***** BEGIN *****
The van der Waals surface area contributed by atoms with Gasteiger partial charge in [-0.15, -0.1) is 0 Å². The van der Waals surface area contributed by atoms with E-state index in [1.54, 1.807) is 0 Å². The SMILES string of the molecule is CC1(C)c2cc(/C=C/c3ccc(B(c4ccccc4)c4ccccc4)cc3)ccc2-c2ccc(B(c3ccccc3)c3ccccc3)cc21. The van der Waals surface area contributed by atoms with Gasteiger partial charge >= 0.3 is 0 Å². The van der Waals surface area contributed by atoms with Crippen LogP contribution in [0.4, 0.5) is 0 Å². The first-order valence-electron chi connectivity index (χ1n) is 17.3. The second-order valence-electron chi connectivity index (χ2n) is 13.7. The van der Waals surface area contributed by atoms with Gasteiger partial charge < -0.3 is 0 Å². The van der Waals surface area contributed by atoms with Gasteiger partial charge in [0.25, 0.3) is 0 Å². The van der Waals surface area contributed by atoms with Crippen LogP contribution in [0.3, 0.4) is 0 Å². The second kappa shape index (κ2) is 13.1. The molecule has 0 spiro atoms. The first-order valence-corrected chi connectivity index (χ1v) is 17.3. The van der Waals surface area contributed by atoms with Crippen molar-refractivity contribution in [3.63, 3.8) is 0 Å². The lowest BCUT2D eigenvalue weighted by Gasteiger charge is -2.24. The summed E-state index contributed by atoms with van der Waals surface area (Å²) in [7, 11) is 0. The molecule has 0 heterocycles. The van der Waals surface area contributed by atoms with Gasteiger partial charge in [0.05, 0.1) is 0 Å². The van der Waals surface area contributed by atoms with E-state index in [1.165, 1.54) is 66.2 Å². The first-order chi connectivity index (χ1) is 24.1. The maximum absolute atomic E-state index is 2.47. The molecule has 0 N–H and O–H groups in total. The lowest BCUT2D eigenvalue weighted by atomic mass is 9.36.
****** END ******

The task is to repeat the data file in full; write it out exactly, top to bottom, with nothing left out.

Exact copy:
The van der Waals surface area contributed by atoms with Gasteiger partial charge in [-0.15, -0.1) is 0 Å². The van der Waals surface area contributed by atoms with E-state index in [1.54, 1.807) is 0 Å². The SMILES string of the molecule is CC1(C)c2cc(/C=C/c3ccc(B(c4ccccc4)c4ccccc4)cc3)ccc2-c2ccc(B(c3ccccc3)c3ccccc3)cc21. The van der Waals surface area contributed by atoms with Gasteiger partial charge >= 0.3 is 0 Å². The van der Waals surface area contributed by atoms with Crippen LogP contribution in [0.4, 0.5) is 0 Å². The first-order valence-electron chi connectivity index (χ1n) is 17.3. The second-order valence-electron chi connectivity index (χ2n) is 13.7. The van der Waals surface area contributed by atoms with Gasteiger partial charge < -0.3 is 0 Å². The van der Waals surface area contributed by atoms with Gasteiger partial charge in [0.25, 0.3) is 0 Å². The van der Waals surface area contributed by atoms with Crippen LogP contribution in [0.3, 0.4) is 0 Å². The second kappa shape index (κ2) is 13.1. The molecule has 0 spiro atoms. The first-order valence-corrected chi connectivity index (χ1v) is 17.3. The van der Waals surface area contributed by atoms with Crippen molar-refractivity contribution in [3.63, 3.8) is 0 Å². The lowest BCUT2D eigenvalue weighted by Gasteiger charge is -2.24. The summed E-state index contributed by atoms with van der Waals surface area (Å²) in [7, 11) is 0. The molecule has 0 heterocycles. The van der Waals surface area contributed by atoms with Gasteiger partial charge in [0.05, 0.1) is 0 Å². The van der Waals surface area contributed by atoms with E-state index in [1.165, 1.54) is 66.2 Å². The first-order chi connectivity index (χ1) is 24.1. The maximum absolute atomic E-state index is 2.47. The molecule has 0 N–H and O–H groups in total. The lowest BCUT2D eigenvalue weighted by atomic mass is 9.36.